mosquitoes, cross-adaptation and endurance sports.

if you're into endurance sports, you know the game: the not-so-secret formula to thrive is a mix of cardiovascular capacity, tolerance to lactate and mental toughness. all three elements are built via training. cardiovascular capacity is probably the easiest thing to train: just do your job doing both long distance work and intervals and you'll be ok. improvements in the lactate threshold come with training too, as our system will slowly adapt to the way we use our body and the dramatic rise of lactate in our muscles that every athlete knows will be progressively delayed. mental toughness comes as a side effect of hard training too, but in this area we have the chance to improve also during our non-training hours. all it takes is being ready to suffer, starting from tolerating some little discomfort during our everyday life so that our brain learns to switch off all minor discomfort signals, or at least delay their impact and maintain the focus on something else as long as possible.
and about mosquitoes... i believe that everyone living in non-polar areas know them.
that said, i think that the relation between endurance and mosquitoes becomes quite clear: they can help us develop the third element of endurance training, mental toughness.
female mosquitoes need a daily amount of protein for the development of eggs so they suck blood from other animals. they sense carbon dioxide, so it's quite easy for them to find a living animal, human or non-human, and feed themselves. when they reach our body, they put their sting under our skin and inject a coagulating agent which brings in that area a good quantity of blood. this coagulant is exactly what makes mosquito bites so itchy (notice that once they have sucked enough blood, they suck back the same coagulating agent, so if you want to minimize the itchiness you'd better let them finish their meal and fly away spontaneously from your skin). once you've been bitten the itching will start but... if you resist a short time without touching the area (usually less than a minute) you'll avoid the coagulating agent to spread under your skin, the area of the bite won't swell and the whole trouble caused by the bite will be over. really, all it takes is resisting without scratching for a bunch of seconds. it's as easy as it sounds, still for many people it's an impossible task and mosquitoes are a big problem.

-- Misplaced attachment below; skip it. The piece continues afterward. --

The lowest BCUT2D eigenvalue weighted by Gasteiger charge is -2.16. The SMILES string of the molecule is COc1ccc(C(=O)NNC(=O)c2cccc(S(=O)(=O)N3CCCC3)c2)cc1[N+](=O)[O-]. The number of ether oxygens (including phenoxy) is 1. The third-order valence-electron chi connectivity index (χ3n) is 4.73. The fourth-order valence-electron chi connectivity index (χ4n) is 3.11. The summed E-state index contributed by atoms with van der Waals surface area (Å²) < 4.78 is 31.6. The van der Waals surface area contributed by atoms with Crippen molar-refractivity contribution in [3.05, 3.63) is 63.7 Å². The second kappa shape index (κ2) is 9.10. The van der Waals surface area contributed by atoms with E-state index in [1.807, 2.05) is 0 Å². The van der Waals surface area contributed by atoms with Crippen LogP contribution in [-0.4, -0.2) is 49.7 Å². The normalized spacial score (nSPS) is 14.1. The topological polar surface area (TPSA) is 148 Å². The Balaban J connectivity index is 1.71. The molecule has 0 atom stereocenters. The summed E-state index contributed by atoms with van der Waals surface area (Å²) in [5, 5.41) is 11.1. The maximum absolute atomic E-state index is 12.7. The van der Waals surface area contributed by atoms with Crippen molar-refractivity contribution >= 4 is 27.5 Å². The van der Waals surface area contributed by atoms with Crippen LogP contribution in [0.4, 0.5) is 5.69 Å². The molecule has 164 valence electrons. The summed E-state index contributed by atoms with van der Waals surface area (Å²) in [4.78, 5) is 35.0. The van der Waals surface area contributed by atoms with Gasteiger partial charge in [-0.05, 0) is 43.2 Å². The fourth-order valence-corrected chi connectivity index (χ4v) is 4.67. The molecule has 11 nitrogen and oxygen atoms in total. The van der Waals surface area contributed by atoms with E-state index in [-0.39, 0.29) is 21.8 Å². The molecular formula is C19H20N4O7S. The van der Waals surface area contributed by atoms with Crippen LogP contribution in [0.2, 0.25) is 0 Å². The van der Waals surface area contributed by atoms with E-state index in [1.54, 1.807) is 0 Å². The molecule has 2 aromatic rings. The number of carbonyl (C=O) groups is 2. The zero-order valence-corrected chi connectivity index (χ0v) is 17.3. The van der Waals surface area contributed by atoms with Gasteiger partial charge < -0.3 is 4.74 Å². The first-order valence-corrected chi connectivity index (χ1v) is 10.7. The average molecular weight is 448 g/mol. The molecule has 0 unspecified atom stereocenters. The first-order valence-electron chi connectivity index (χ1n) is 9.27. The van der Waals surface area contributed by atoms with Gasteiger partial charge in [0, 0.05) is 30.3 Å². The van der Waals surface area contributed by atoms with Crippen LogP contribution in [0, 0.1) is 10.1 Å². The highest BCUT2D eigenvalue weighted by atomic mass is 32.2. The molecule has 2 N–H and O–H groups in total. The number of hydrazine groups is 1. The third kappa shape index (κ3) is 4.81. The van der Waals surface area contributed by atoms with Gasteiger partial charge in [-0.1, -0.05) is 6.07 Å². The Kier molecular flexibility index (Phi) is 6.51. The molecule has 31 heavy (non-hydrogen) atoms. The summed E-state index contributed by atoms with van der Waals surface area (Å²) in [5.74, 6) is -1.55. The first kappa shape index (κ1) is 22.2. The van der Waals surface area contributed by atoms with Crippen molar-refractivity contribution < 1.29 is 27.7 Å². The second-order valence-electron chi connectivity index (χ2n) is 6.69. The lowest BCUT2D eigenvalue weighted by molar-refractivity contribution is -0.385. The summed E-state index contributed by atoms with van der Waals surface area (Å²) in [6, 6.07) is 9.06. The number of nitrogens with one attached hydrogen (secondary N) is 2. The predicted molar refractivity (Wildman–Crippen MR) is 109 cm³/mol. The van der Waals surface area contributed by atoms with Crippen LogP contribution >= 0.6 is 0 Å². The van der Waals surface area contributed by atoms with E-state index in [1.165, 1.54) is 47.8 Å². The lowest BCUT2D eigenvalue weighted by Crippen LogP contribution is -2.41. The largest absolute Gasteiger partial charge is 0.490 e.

but, as said at the beginning of this post, tolerance to minor discomfort can be trained, and the same training will apply on any type of physical annoyance, be it from insects' bites or from a little blister in our foot during a marathon. there's something that technically is called cross-adaptation: we train our body to tolerate a single type of discomfort, but at the same time it learns how to deal with all type of discomfort, be it unfriendly weather, minor pain or fatigue. this is just another way to hack our body and modify its responses, and that's one more reason why mosquito bites have to be considered an opportunity to improve our standards and not a problem. plus, they live in our same environment and being able to resist to all the minor problems deriving from the environment that surrounds us will make our daily life more easy and enjoyable.
if you are an endurance athlete, it becomes even more important. just consider this: the most challenging and fascinating endurance events take place in harsh environments (think of the badwater marathon or the rovaniemi 150), and,  for this type of events, adaptation to unfriendly environmental conditions has to be considered part of the training. so why not considering mosquito bites an easy way to improve our training? mosquitoes are part of the environment, and once again, it's not just the environment where we have to train and eventually compete, it's the environment in which we live daily so it's crucial that we condition our body and our mind to tolerate all its traits. and this applies to ultrarunners, couch potatoes and anyone in the middle.